Prescription Drug Abuse
Prescription drug abuse is a plague on the people of Southern West Virginia. It is a billion dollar problem that affects each and every one of us, and it will not continue.
Last April, I wrote a letter to Governor Earl Ray Tomblin asking him to create a task force comprised of all stakeholders to find solutions to the drug abuse epidemic. This list of stakeholders includes representatives from the medical community, including doctors, pharmacists and behavior health providers, law enforcement and members of the legislature. Tomblin responded by creating the Substance Abuse Advisory Council. I fully support the Governor’s efforts and look forward to working diligently alongside the Advisory Council to craft legislation that will bring solutions to Southern West Virginians.
By stopping the supply of drugs from entering our society and funding treatment centers to help those that are addicted, I wholeheartedly believe we can truly rid Southern West Virginia of prescription drug abuse.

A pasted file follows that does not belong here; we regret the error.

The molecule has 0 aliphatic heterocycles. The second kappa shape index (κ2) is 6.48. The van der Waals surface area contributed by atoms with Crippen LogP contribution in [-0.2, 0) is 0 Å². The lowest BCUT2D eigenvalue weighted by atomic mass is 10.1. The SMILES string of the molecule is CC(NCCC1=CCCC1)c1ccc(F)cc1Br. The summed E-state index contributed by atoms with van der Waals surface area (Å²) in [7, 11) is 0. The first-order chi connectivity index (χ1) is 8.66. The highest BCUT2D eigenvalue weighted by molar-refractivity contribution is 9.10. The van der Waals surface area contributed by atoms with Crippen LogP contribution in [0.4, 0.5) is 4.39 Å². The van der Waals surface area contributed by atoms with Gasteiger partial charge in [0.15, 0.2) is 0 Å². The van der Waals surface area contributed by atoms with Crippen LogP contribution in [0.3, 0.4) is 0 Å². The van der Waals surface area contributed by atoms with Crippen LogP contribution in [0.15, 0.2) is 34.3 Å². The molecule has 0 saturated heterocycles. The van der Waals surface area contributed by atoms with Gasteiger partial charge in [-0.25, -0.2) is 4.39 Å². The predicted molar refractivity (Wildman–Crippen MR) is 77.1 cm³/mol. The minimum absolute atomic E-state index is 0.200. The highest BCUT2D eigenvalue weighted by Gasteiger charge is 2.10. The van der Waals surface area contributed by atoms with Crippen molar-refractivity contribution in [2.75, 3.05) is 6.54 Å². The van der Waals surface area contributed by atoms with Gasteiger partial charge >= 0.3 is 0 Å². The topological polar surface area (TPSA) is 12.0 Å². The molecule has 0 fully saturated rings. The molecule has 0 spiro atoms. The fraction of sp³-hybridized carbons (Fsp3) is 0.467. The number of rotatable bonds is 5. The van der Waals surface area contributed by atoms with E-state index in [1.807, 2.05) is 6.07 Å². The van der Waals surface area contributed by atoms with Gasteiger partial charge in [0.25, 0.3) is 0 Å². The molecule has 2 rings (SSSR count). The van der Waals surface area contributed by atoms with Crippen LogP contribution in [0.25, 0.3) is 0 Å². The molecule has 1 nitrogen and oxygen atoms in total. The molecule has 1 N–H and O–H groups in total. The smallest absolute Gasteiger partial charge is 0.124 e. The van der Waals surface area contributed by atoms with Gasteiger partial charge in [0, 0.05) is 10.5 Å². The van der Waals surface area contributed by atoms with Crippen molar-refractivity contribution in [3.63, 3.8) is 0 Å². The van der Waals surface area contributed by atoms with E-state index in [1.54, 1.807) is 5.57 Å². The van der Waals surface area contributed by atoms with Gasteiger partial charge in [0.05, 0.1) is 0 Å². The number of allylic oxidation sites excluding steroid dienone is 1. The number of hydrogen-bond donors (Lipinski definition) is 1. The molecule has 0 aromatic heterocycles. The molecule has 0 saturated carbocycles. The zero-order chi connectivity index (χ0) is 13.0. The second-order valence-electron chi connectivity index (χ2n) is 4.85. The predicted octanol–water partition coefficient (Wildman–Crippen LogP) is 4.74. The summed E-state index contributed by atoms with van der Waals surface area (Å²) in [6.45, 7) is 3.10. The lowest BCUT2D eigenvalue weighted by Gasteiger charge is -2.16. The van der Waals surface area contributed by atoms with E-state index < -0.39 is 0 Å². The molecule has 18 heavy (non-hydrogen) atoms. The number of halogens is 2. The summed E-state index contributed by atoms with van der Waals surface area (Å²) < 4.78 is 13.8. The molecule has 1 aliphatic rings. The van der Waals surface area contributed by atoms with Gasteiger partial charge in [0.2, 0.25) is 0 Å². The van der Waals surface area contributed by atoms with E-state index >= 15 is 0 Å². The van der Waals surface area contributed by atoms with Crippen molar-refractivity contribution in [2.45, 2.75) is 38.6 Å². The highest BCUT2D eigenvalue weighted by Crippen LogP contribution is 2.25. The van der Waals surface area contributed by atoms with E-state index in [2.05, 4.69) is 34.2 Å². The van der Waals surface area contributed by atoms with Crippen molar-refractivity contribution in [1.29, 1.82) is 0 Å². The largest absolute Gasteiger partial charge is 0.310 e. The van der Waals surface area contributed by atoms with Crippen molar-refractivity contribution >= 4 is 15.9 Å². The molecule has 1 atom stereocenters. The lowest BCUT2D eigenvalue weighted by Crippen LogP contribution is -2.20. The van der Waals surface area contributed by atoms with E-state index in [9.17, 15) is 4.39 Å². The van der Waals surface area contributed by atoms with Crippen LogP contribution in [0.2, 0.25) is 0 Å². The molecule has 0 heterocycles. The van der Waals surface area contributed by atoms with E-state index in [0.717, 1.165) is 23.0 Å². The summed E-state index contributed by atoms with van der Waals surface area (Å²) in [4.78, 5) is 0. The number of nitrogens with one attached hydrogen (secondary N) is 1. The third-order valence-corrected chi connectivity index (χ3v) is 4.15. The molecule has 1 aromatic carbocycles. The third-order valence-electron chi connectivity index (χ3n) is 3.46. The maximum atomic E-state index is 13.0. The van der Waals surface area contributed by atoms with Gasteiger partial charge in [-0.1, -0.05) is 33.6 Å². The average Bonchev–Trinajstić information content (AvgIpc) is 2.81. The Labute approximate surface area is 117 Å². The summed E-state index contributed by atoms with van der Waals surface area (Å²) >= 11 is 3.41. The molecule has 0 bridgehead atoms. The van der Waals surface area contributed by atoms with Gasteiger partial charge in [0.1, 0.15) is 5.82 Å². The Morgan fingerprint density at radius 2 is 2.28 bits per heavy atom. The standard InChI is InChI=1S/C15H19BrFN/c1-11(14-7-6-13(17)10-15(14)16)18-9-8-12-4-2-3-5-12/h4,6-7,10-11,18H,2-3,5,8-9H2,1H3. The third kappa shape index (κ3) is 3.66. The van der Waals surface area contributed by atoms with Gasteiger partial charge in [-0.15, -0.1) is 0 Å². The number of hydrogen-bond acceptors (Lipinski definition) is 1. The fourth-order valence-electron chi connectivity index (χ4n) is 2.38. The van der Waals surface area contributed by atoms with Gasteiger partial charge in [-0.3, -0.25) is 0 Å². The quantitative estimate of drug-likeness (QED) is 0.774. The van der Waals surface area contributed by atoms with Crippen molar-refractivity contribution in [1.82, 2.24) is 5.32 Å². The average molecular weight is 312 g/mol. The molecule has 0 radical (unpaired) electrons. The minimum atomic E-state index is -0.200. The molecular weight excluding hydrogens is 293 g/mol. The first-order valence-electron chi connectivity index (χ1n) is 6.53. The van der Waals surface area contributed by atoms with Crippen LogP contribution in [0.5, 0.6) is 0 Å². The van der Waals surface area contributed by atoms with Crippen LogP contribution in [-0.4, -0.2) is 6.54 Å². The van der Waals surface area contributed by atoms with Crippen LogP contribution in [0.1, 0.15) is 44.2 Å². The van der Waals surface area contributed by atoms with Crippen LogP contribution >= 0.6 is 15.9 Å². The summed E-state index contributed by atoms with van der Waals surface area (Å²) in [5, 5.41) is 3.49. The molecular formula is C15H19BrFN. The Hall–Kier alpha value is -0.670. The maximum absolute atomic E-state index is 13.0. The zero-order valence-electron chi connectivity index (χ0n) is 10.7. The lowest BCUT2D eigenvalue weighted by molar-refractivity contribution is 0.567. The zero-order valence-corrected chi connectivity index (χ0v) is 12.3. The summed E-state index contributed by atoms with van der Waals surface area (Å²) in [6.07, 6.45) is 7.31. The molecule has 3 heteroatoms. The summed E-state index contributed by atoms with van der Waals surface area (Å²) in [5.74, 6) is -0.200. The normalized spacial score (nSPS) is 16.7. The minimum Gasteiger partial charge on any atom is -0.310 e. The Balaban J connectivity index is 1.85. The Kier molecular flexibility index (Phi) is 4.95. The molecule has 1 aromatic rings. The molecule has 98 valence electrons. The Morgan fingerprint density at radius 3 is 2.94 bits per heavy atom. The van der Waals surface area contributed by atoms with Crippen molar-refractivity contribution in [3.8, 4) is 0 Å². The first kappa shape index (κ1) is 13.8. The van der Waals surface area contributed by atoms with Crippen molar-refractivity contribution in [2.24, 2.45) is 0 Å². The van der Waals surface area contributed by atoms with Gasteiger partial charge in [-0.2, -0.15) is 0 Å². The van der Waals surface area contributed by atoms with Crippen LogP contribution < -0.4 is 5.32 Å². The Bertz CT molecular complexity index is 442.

Coal provides energy for more than 52% of the United States of America. It is and will continue to be the fundamental economic engine and the lifeblood of West Virginia. I believe coal miners are the heart of our state. I supported increases in mine safety laws, and will continue to fight for the safety of our men and women who risk their lives to keep our lights on, both above and below ground.
West Virginia must be on the cutting edge of clean coal technology, that’s why I feel we can, and will, develop solutions to carbon sequestration right here in our state. We have world-renowned laboratories at West Virginia University and the National Energy Technology Laboratory in Morgantown currently researching this issue. Additionally, I wrote and supported post mine land-use legislation, and supported coal truck regulations resulting in the safer transportation of coal.
Coal Bed Methane